A new documentary from the producers of Food, Inc. premieres today, serving up the critical problem of rising hunger in the United States with a surprising thesis: we’ve already solved it.
… Forty years ago, that is. A Place at the Table , the newest documentary from Participant Media , reveals how political will in the 1960s and 70s ushered in an era of bipartisan-sponsored, government-funded programs that “nearly solved” the problem of hunger.
Compare that with today, in which 50 million Americans rely on food assistance programs – and nearly one-in-two children will require food assistance in their lifetimes. The stark disparity between then and now begs the question: what happened?
A Place at the Table cooks up a historical menu of short-sighted policy (USDA’s initial ‘bail-out’ of farmers that continued decades longer than intended), corporate consolidation (the rise of the agribusiness industry that squeezed out family farmers while taking the lion’s share of government subsidies), and moneyed interests (corporations that now wield substantial influence in Washington) that together over the years have led to misaligned focus in our national policy.
Starting under President Ronald Reagan, social programs aimed at alleviating hunger and poverty underwent serious cuts in favor of defense spending and tax cuts for the wealthy. In response, public sentiment shifted to expecting charities to pick up the slack.
The result, argues the film, was robust protection of food production but an anemic focus on nutrition and rising hunger in our country.
Indeed, the U.S. saw an explosion of charities, food pantries, and soup kitchens – from 200 nationwide in 1980 to more than 40,000 today. Yet 30 million more people require food assistance today than did in 1980.
And those most at risk are our children. By extension, argues the film, so is our nation’s future.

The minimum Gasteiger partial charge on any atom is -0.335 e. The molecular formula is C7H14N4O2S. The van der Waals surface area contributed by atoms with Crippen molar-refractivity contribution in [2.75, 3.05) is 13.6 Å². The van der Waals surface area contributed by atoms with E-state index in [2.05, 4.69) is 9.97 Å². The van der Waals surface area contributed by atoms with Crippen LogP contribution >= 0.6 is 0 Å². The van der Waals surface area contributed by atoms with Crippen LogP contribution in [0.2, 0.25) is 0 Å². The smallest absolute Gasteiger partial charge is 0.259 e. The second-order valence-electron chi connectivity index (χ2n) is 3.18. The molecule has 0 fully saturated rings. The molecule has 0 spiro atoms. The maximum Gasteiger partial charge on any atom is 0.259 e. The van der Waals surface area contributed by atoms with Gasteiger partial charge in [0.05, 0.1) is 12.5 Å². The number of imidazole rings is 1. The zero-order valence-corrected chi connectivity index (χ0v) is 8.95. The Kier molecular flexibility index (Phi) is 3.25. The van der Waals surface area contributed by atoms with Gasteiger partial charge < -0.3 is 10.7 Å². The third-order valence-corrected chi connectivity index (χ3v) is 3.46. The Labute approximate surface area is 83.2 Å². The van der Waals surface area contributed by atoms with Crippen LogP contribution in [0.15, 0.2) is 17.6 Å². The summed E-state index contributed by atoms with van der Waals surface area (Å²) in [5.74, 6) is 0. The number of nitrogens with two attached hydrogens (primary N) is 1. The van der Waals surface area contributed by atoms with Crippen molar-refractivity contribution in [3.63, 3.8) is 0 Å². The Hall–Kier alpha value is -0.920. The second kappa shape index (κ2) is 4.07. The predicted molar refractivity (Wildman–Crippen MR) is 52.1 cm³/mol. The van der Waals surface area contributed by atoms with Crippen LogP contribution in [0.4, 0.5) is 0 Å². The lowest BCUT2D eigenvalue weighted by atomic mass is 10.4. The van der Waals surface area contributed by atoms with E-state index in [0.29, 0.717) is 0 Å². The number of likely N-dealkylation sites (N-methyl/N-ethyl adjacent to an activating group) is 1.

If Food, Inc. focused on the food industry, A Place at the Table situates that industry in the context of public policy, public health, and poverty. The film, much like last fall’s The Line , sews together stories of struggling families across the country; tracing children’s daily lives in small town Colorado and Mississippi, and teachers’ and parents’ efforts to provide for their students and children in urban Philadelphia.
But Table’s real proof is in the numbers: 75 percent of “food deserts” are in cities, many of which – as in D.C. – are in areas with a high concentration of children. We see each president, from Reagan to Obama, promising care for our children, as a meter ticks up steadily from 20 million to 50 million hungry. As the disparity between words and reality grows, we see ever more clearly the growing distortion of priorities in D.C.
A particularly shocking scene takes place not in a kitchen but in a Senate Agriculture Committee Hearing. The Committee has just refused President Obama’s proposal to strengthen child nutrition programs by $1 billion per year. “Hopefully we’ll be able to work this out. I’d hate to pit agriculture against nutrition,” one member says uncomfortably, lamely concluding, “that would seem to be … inconsistent.”
What’s needed to fully, finally solve the hunger crisis? A Place at the Table suggests a one solution: comprehensive government policy that “reclaims agriculture as a policy for all.”
The documentary deploys arguments in favor of promoting children’s health and ending hunger from multiple strategic angles: from military effectiveness (defense spending won’t make us more secure if millions of future young adults are too malnourished or overweight to serve) to economic growth (“we’re wasting billions of dollars by … not fixing hunger.”)
But the most affecting vision of the future is the clear loss of potential for each child relying each day on $0.95-worth of food for a school lunch. And the most galvanizing argument is the moral one.
“You fund your priorities,” says Agriculture Secretary Tom Vilsack at the Senate Hearing on the Child Nutrition Act. “It’s [that simple] — you fund your priorities.”
Today, A Place at the Table asks us to reconsider just which priorities we are funding.
Catherine Woodiwiss is Associate Web Editor at Sojourners.